Germany Puccini, Manon Lescau: Soloists, Chorus of the Leipzig Opera (chorus master: Alessandro Zuppardo), Leipzig Gewandhaus Orchestra / Anthony Bramall (conductor). Leipzig Opera House, 19.4.2014 (MB)
Manon Lescaut – Nadja Michael
Lescaut – José Fardilha
Chevalier des Grieux – Stefano La Colla
Geronte de Revoir – James Moellenhoff
Edmondo – Sebastian Fuchsberger
Innkeeper –Andreas Reinboth
Singer – Jean Broekhuizen
Dancing Master – Martin Petzhold
Lamplighter – Tae Jin Cho
Sergeant of the Royal Archers – Sejong Chang
Naval Captain – Milcho Borovinov
Giancarlo Monaco (director)
Johannes Leiacker (set designs)
Birgit Wentsch (costumes)
Wolfgang von Zoubek (lighting)
Marita Müller (dramaturgy)
For reasons that remain unclear, Manon Lescaut seems recently to have become ubiquitous. In the United Kingdom, both Welsh National Opera and the Royal Opera are offering new productions this season. Sir Simon Rattle has been leading the Berlin Philharmonic in this, his first Italian opera; Munich will soon be staging it; and so on, and so on. Doubtless the plans and availability of ‘star’ singers, not least Jonas Kaufmann, play a role, but that does not seem to be the whole story. A good few stagings of, for instance, La fanciulla del West, suggest that houses and audiences may be keen to hear Puccini works beyond the central triptych of Bohème, Tosca, and Madama Butterfly; maybe they are even tiring of those dangerously over-exposed works.Leipzig got in a little earlier with this 2006 production by Giancarlo Monaco, conducted at its premiere by Riccardo Chailly, and now revived under Anthony Bramall.
The version employed, the 1893 original version for Turin as edited by Roger Parker for Ricordi, was Chailly’s choice. Though Puccini would continue to tinker, in particular, with Manon’s fourth act aria, ‘Sola, perduta, abbandonata’ until reinstating it, slightly modified, for the thirtieth-anniversary performance at La Scala in 1923, the principal difference here concerns the first act finale. Before both the vocal score was published and the first La Scala performance (1894), Puccini followed Luigi Illica’s suggestion and wrote a different ending. Here we therefore heard what Mosco Carner, in his New Grove article on the opera, describes – justly – as a ‘conventional pezzo concertato, based on the melody of “Donna non vidi mai”’. Chailly considered this original finale ‘more serious’, drawing Wagnerian comparisons. I wish I could hear them, for frankly, to my ears, the first act as a whole is ultimately rather dull, considerably less characteristic of the composer than the second act, let alone the much stronger third and fourth – which seem to me to have more of Wagner in them too. (Puccini had visited Bayreuth in 1889 and 1890.) Still, for those with ears to hear, this is clearly an interesting opportunity to hear Puccini’s first thoughts.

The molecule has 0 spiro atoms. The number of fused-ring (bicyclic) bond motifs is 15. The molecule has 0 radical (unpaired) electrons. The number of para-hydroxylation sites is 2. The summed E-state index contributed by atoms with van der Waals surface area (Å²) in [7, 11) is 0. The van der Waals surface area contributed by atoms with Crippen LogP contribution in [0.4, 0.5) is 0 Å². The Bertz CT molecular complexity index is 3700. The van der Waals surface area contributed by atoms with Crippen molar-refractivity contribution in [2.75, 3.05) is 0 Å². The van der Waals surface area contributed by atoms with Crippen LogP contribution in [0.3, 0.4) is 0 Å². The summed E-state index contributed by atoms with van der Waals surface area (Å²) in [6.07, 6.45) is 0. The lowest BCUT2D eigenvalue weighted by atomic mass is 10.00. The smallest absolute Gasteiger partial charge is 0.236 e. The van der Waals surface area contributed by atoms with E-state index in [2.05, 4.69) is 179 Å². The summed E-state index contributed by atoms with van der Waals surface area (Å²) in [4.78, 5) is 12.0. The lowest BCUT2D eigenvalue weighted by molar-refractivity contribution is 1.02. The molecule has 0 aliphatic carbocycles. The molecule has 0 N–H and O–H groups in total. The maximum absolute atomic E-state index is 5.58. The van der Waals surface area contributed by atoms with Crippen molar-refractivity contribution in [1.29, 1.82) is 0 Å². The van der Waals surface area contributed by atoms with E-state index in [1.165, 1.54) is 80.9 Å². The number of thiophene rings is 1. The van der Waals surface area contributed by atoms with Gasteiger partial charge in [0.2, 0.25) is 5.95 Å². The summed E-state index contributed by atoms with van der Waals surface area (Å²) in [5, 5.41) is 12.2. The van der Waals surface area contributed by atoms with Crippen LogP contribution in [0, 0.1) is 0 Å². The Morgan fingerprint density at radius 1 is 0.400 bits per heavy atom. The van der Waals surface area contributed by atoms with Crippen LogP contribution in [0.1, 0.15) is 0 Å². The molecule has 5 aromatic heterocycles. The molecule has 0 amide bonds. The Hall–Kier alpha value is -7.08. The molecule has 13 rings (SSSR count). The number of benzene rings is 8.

The Leipzig Gewandhaus Orchestra played splendidly, gaining depth and lustre as the score did the same. The Wagnerian harmonies – Tristan a little too obvious perhaps, though one might say the same of some early Schoenberg too – of the Intermezzo registered with a golden glow that was very much this great orchestra’s own. Bramall kept the score moving, but although a disinclination to bend the knee to sentimentality can only be applauded, there were occasions when he might have relaxed a little more, stiffness sometimes replacing a more natural ebb and flow. (A more ‘Wagnerian’ approach would certainly be welcome here.)
The principal problem, however, was Nadja Michael’s assumption of the title role. As with other occasions I have heard her – Salome at Covent Garden, for instance – she seemed incapable of singing in tune. Vibrato of a variety that occludes distinctions between one or two degrees of the scale may or may not be overlooked. Persistently flat intonation, of a nature that had one wondering whether she was attempting ‘historically informed’ or maybe ‘deformed’ Puccini at Baroque pitch, is another matter again. Michael, as is her wont, threw herself enthusiastically into the role and exhibited undoubted stage presence, but musical considerations can hardly be cast aside here. That said, matters improved – somewhat, though far from entirely – in the third and fourth acts. Her gymnast’s bow during the curtain calls proved equally memorable. To his great credit, José Fardilha held his own with respect to intonation: no mean feat in duets. His was indeed a creditable performance throughout: typically Italianate in spirit, but fully in technical control. The other particularly impressive performance was James Moellenhoff’s Geronte, dark and deep of tone to an extent that suggested a Prince Gremin. Smaller roles were well taken, and choral singing was of a high quality throughout.
The chorus moved well on stage too, its blocking adding distinction to Monaco’s attractive, if ultimately somewhat conventional production. Despite the updating to the 1920s and certain cinematic references, it was difficult to glean any particular insights. The madrigalists looked a little too much like refugees from an imitation Otto Schenk Rosenkavalier to convince for Paris.Still, Johannes Leiacker’s set designs and Birgit Wensch’s costumes retained their period lustre, and the starkness of the desert for the fourth act offered welcome contrast, also permitting one to focus more or less entirely on the plight of the doomed lovers. A silent film interlude, taken from Arthur Robinson’s 1926 Manon Lescaut,opened the second act; it did not, however, fill in the gap in the action, that is, when the lovers live together, but rather foretold what was to come. Perhaps surprisingly, no such footage was used during the Intermezzo. It was a little difficult to understand why.